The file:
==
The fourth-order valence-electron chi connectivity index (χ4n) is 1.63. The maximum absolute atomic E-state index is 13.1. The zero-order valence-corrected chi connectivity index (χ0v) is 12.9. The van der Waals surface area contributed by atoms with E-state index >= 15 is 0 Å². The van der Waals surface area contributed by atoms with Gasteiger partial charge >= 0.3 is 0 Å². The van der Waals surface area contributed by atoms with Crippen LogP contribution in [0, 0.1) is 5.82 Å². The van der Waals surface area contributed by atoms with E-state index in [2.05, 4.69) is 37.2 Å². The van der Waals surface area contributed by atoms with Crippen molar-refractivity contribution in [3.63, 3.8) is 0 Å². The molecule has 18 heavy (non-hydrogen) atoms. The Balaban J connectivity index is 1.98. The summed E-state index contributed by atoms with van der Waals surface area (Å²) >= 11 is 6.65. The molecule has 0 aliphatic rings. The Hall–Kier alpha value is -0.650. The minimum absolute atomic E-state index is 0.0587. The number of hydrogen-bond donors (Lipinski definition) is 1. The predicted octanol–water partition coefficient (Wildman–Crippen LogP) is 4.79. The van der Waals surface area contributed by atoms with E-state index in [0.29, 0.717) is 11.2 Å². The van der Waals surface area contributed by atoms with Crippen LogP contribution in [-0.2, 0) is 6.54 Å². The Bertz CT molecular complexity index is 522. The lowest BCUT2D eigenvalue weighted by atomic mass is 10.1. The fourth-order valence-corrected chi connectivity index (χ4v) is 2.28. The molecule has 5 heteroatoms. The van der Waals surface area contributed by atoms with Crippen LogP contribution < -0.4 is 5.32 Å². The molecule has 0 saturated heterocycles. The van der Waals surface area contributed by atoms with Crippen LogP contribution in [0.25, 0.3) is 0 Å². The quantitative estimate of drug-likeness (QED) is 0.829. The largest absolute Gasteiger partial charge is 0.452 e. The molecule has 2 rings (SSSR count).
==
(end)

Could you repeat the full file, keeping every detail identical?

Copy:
The fourth-order valence-electron chi connectivity index (χ4n) is 1.63. The maximum absolute atomic E-state index is 13.1. The zero-order valence-corrected chi connectivity index (χ0v) is 12.9. The van der Waals surface area contributed by atoms with E-state index >= 15 is 0 Å². The van der Waals surface area contributed by atoms with Gasteiger partial charge >= 0.3 is 0 Å². The van der Waals surface area contributed by atoms with Crippen LogP contribution in [0, 0.1) is 5.82 Å². The van der Waals surface area contributed by atoms with E-state index in [2.05, 4.69) is 37.2 Å². The van der Waals surface area contributed by atoms with Crippen molar-refractivity contribution in [3.63, 3.8) is 0 Å². The molecule has 18 heavy (non-hydrogen) atoms. The Balaban J connectivity index is 1.98. The summed E-state index contributed by atoms with van der Waals surface area (Å²) >= 11 is 6.65. The molecule has 0 aliphatic rings. The Hall–Kier alpha value is -0.650. The minimum absolute atomic E-state index is 0.0587. The number of hydrogen-bond donors (Lipinski definition) is 1. The predicted octanol–water partition coefficient (Wildman–Crippen LogP) is 4.79. The van der Waals surface area contributed by atoms with E-state index in [0.29, 0.717) is 11.2 Å². The van der Waals surface area contributed by atoms with Crippen LogP contribution in [-0.2, 0) is 6.54 Å². The Bertz CT molecular complexity index is 522. The lowest BCUT2D eigenvalue weighted by atomic mass is 10.1. The fourth-order valence-corrected chi connectivity index (χ4v) is 2.28. The molecule has 5 heteroatoms. The van der Waals surface area contributed by atoms with Crippen LogP contribution < -0.4 is 5.32 Å². The molecule has 0 saturated heterocycles. The van der Waals surface area contributed by atoms with Crippen LogP contribution in [0.25, 0.3) is 0 Å². The quantitative estimate of drug-likeness (QED) is 0.829. The largest absolute Gasteiger partial charge is 0.452 e. The molecule has 2 rings (SSSR count).